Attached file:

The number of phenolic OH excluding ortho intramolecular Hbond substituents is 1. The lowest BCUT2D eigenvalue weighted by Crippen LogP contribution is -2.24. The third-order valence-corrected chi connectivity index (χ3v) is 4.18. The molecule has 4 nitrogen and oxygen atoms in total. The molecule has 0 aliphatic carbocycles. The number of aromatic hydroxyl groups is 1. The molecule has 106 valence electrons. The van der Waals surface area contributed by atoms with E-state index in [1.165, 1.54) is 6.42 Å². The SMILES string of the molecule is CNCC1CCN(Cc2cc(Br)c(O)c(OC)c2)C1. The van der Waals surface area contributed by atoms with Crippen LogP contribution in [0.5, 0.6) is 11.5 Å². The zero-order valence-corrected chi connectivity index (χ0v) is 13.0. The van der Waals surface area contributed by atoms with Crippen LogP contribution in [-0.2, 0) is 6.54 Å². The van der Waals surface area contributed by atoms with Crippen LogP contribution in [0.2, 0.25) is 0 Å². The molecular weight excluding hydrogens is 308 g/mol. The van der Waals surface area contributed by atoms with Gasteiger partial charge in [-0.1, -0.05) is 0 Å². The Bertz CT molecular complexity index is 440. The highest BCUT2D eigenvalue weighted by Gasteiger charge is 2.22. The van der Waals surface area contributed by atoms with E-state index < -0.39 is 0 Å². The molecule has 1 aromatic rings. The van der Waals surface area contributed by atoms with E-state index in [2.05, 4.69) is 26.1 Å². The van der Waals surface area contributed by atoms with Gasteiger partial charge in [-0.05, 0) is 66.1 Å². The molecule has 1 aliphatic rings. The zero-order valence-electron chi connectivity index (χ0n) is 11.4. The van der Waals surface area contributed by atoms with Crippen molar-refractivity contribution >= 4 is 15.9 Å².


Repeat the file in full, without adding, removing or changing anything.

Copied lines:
The number of phenolic OH excluding ortho intramolecular Hbond substituents is 1. The lowest BCUT2D eigenvalue weighted by Crippen LogP contribution is -2.24. The third-order valence-corrected chi connectivity index (χ3v) is 4.18. The molecule has 4 nitrogen and oxygen atoms in total. The molecule has 0 aliphatic carbocycles. The number of aromatic hydroxyl groups is 1. The molecule has 106 valence electrons. The van der Waals surface area contributed by atoms with E-state index in [1.165, 1.54) is 6.42 Å². The SMILES string of the molecule is CNCC1CCN(Cc2cc(Br)c(O)c(OC)c2)C1. The van der Waals surface area contributed by atoms with Crippen LogP contribution in [0.5, 0.6) is 11.5 Å². The zero-order valence-corrected chi connectivity index (χ0v) is 13.0. The van der Waals surface area contributed by atoms with Crippen LogP contribution in [-0.2, 0) is 6.54 Å². The van der Waals surface area contributed by atoms with Crippen LogP contribution in [0.2, 0.25) is 0 Å². The molecular weight excluding hydrogens is 308 g/mol. The van der Waals surface area contributed by atoms with Gasteiger partial charge in [-0.1, -0.05) is 0 Å². The Bertz CT molecular complexity index is 440. The highest BCUT2D eigenvalue weighted by Gasteiger charge is 2.22. The van der Waals surface area contributed by atoms with E-state index < -0.39 is 0 Å². The molecule has 1 aromatic rings. The van der Waals surface area contributed by atoms with E-state index in [2.05, 4.69) is 26.1 Å². The van der Waals surface area contributed by atoms with Gasteiger partial charge in [-0.05, 0) is 66.1 Å². The molecule has 1 aliphatic rings. The zero-order valence-electron chi connectivity index (χ0n) is 11.4. The van der Waals surface area contributed by atoms with Crippen molar-refractivity contribution >= 4 is 15.9 Å².